Syria defence minister: Army will beat rebels

Fahed al-Freij hints that Syrian army will not retaliate over an Israeli airstrike near Damascus last week.

    Syria defence minister: Army will beat rebels
    Freij hinted that the Syrian government will not respond to an Israeli airstrike near Damascus last week [Reuters]

    Syria's defence minister said on Monday that the army would succeed against rebels trying to overthrow president Bashar al-Assad, and hinted that Syria would not respond to an Israeli airstrike near Damascus last week.

    "This heroic Syrian Arab army proved to the world that it is a strong army, a trained army, an army that cannot be broken," Fahed al-Freij told state television.

    He portrayed the air raid as a response to the failure of the rebels, who he described as "tools" of Israel.

    Diplomats and security sources have said the strike targeted a convoy of weapons destined for Hezbollah in neighbouring Lebanon. But Syria has said Israeli planes struck a military research centre at Jamraya, northwest of Damascus.

    "Why does Syria not respond? It's the Israeli enemy which responded ... When the Israeli enemy saw that its tools were being pursued, and they did not achieve their results, it intervened," Freij said.

    "It is a response to our military work against the armed gangs," he added, referring to the rebels.

    'Gaps in radar coverage'

    Syria protested last week to the United Nations over the Israeli raid, saying it considered the strike a violation of a military disengagement accord following their last major war in 1973.

    Syria's ambassador to Lebanon also warned that Syria could decide on a "surprise" response to the attack.

    Freij admitted that rebels have targeted Syrian air defences over the past few months, and said that the army leadership has positioned them all in one safe place, leading to "gaps in radar coverage."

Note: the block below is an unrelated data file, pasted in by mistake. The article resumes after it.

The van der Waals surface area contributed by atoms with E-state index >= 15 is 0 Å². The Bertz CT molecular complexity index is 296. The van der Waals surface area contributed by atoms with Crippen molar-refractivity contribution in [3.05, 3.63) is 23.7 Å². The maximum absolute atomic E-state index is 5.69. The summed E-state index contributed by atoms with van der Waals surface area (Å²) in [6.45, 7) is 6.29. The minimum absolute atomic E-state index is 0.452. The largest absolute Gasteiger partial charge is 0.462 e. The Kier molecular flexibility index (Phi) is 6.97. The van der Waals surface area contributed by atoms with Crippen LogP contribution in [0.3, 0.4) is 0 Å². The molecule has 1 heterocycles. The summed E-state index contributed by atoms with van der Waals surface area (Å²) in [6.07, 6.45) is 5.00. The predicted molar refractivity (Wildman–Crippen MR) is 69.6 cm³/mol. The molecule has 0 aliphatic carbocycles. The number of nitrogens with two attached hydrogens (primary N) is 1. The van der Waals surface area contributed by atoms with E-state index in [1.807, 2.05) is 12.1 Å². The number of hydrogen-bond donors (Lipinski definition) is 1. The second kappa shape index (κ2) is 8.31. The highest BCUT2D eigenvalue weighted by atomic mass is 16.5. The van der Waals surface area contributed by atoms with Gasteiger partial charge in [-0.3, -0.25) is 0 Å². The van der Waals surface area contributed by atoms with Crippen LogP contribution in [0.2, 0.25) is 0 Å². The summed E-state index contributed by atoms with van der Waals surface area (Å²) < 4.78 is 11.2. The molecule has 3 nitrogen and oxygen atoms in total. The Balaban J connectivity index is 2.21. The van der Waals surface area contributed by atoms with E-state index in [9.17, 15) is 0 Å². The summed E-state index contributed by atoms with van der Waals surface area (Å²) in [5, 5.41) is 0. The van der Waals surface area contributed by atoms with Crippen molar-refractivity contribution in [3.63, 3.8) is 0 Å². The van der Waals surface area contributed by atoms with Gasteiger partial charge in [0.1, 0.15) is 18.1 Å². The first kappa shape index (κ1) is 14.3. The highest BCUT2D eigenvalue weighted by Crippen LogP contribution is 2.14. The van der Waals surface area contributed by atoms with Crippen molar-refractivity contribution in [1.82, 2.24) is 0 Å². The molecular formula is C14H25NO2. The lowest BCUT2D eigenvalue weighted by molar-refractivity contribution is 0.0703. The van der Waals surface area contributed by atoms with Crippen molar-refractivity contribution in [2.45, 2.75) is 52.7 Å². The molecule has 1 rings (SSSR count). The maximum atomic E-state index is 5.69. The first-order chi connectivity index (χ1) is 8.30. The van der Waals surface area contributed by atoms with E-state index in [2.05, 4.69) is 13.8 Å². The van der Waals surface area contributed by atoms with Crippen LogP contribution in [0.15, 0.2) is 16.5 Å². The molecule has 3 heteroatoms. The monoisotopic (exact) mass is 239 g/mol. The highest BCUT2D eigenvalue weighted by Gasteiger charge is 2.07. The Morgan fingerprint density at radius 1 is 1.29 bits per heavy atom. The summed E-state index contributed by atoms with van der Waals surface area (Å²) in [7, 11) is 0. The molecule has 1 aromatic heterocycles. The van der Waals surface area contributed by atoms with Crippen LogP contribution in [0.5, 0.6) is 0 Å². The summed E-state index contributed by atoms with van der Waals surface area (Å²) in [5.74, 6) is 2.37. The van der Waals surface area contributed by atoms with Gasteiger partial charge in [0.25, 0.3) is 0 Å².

"These gaps became known to the armed gangs and the Israelis who undoubtedly coordinated together to target the research centre," he said.

    He suggested that the army was overstretched and having difficulty retaining control over several positions across the country, adding they had to abandon some areas in order to minimise casualties.

    Israeli defence minister Ehud Barak implied that his country was behind the raid but officials have otherwise maintained silence, just as they did when Israel bombed a suspected Syrian nuclear site in 2007.

    That attack did not prompt military retaliation.

    SOURCE: Agencies


    YOU MIGHT ALSO LIKE

    Interactive: How does your country vote at the UN?

    Interactive: How does your country vote at the UN?

    Explore how your country voted on global issues since 1946, as the world gears up for the 74th UN General Assembly.

    'We were forced out by the government soldiers'

    'We were forced out by the government soldiers'

    We dialled more than 35,000 random phone numbers to paint an accurate picture of displacement across South Sudan.

    Interactive: Plundering Cambodia's forests

    Interactive: Plundering Cambodia's forests

    Meet the man on a mission to take down Cambodia's timber tycoons and expose a rampant illegal cross-border trade.